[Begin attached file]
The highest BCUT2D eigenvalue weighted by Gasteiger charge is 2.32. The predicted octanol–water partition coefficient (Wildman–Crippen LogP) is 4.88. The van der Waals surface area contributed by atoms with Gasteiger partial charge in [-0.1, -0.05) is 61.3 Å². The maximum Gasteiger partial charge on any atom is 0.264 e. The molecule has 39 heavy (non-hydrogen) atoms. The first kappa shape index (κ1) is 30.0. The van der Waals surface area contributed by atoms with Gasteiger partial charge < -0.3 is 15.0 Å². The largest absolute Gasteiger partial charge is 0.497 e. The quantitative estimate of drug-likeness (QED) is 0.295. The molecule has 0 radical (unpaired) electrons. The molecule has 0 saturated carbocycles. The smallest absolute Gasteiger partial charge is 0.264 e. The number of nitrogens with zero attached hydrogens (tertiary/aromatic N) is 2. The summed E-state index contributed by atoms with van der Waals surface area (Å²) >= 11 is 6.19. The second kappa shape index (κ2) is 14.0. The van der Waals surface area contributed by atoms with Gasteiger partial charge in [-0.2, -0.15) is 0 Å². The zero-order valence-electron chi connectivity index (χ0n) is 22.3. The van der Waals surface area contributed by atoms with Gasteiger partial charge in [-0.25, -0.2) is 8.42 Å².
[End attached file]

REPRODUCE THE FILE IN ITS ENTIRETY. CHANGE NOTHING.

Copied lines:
The highest BCUT2D eigenvalue weighted by Gasteiger charge is 2.32. The predicted octanol–water partition coefficient (Wildman–Crippen LogP) is 4.88. The van der Waals surface area contributed by atoms with Gasteiger partial charge in [-0.1, -0.05) is 61.3 Å². The maximum Gasteiger partial charge on any atom is 0.264 e. The molecule has 39 heavy (non-hydrogen) atoms. The first kappa shape index (κ1) is 30.0. The van der Waals surface area contributed by atoms with Gasteiger partial charge < -0.3 is 15.0 Å². The largest absolute Gasteiger partial charge is 0.497 e. The quantitative estimate of drug-likeness (QED) is 0.295. The molecule has 0 radical (unpaired) electrons. The molecule has 0 saturated carbocycles. The smallest absolute Gasteiger partial charge is 0.264 e. The number of nitrogens with zero attached hydrogens (tertiary/aromatic N) is 2. The summed E-state index contributed by atoms with van der Waals surface area (Å²) >= 11 is 6.19. The second kappa shape index (κ2) is 14.0. The van der Waals surface area contributed by atoms with Gasteiger partial charge in [-0.2, -0.15) is 0 Å². The zero-order valence-electron chi connectivity index (χ0n) is 22.3. The van der Waals surface area contributed by atoms with Gasteiger partial charge in [-0.25, -0.2) is 8.42 Å².